Our Dying Planet

Digg This
Share

 

Available in Bookstores Now

Our Dying Planet

New Review in 2012
Our Dying Planet is a crash course in the ecological crises that face us all, starting from ecologist Peter Sale’s own observations of the “unfolding tragedy” of the world’s coral reefs. It’s not just the reefs that concern Sale: overfishing, deforestation, and climate change all get their turn. All of these cases are the result of the interconnected ways in which humans interact with the environment, whether through deliberate, wholesale destruction of rainforests or by accidentally bumping into coral reefs while diving for pleasure. Sale asks why we tend to view ecology as little more than “advanced nature study” (when according to E.O. Wilson it is “more complex . . . than physics”) and wonders why it is so difficult to get people to understand and prevent ecological disasters.

 

Sale is more upbeat in later chapters of the book, sketching out prospects for stabilization, if not recovery. Our Dying Planet is not so much an unheeded prophecy as a deeply researched and clear-eyed call to arms.”

Richard P. Grant, in The Scientist, January 2012

 

“A bold and convincing explication of the forces inexorably leading to an environmental collapse, and sooner than most people think.  No one will read Our Dying Planet and remain complacent, but Sale sketches some promising paths out of our dilemma.”

Daniel Simberloff, author of Strangers in Paradise: Impact and management of non-indigenous species in Florida

 

“[Sale] points out that we have ‘most of the needed tools and techniques to change our ways and move toward a more sustainable future, if we act intelligently and make our decisions rationally.’  Our Dying Planet is a book well worth reading and heeding.”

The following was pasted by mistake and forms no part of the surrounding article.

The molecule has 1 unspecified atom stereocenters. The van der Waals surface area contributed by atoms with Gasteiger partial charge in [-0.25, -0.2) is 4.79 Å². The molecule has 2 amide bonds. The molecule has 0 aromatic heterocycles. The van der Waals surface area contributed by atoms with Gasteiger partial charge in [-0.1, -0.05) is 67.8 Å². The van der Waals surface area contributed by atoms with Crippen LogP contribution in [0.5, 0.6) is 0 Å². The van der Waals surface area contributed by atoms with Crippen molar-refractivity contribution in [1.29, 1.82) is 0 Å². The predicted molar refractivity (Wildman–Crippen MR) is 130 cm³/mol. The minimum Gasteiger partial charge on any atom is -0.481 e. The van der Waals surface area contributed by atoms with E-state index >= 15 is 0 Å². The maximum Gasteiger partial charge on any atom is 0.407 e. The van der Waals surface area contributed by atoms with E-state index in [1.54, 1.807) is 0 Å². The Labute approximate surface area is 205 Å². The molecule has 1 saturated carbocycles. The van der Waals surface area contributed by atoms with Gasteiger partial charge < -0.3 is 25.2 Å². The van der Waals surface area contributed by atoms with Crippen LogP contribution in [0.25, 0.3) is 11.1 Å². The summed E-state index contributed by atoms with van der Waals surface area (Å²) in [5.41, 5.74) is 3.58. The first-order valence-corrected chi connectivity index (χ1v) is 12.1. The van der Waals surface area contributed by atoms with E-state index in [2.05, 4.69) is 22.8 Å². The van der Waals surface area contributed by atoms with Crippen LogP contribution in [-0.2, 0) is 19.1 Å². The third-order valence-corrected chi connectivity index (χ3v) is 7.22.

Ken Black, in the Bracebridge Weekender, 16th September

“Every new generation accepts a more impacted environment as normal.  Our Dying Planet, by Peter Sale is a wakeup call for all of us. Even though the title sounds pessimistic, Sale puts a cautiously optimistic spin on how we can address our environmental problems.”

Judi Brouse, in Muskoka Magazine, September 2011

“Our Dying Planet, one of the most readable, deeply scientific, and compelling descriptions of how human behaviour impacts the life support systems that all lives depend upon.”

Dick Riseling, on WJFF Connections, WJFF.FM, Monday 10th October, 2011

 

Our Dying Planet is about how and why our planet is dying, but its most important message is that this does not have to happen. We can prevent the catastrophe that is looming, but only if we act, and act soon. A good future is possible for the world and for humanity, but we will have to make the right decisions and take the right actions if we are to get there.

Coral reefs are currently on track to become the first ecosystem actually eliminated from the planet, a potential eradication being caused by us. Human activities are creating enormous changes on this planet which sustains us, and the alarming plight of coral reefs is just one of these.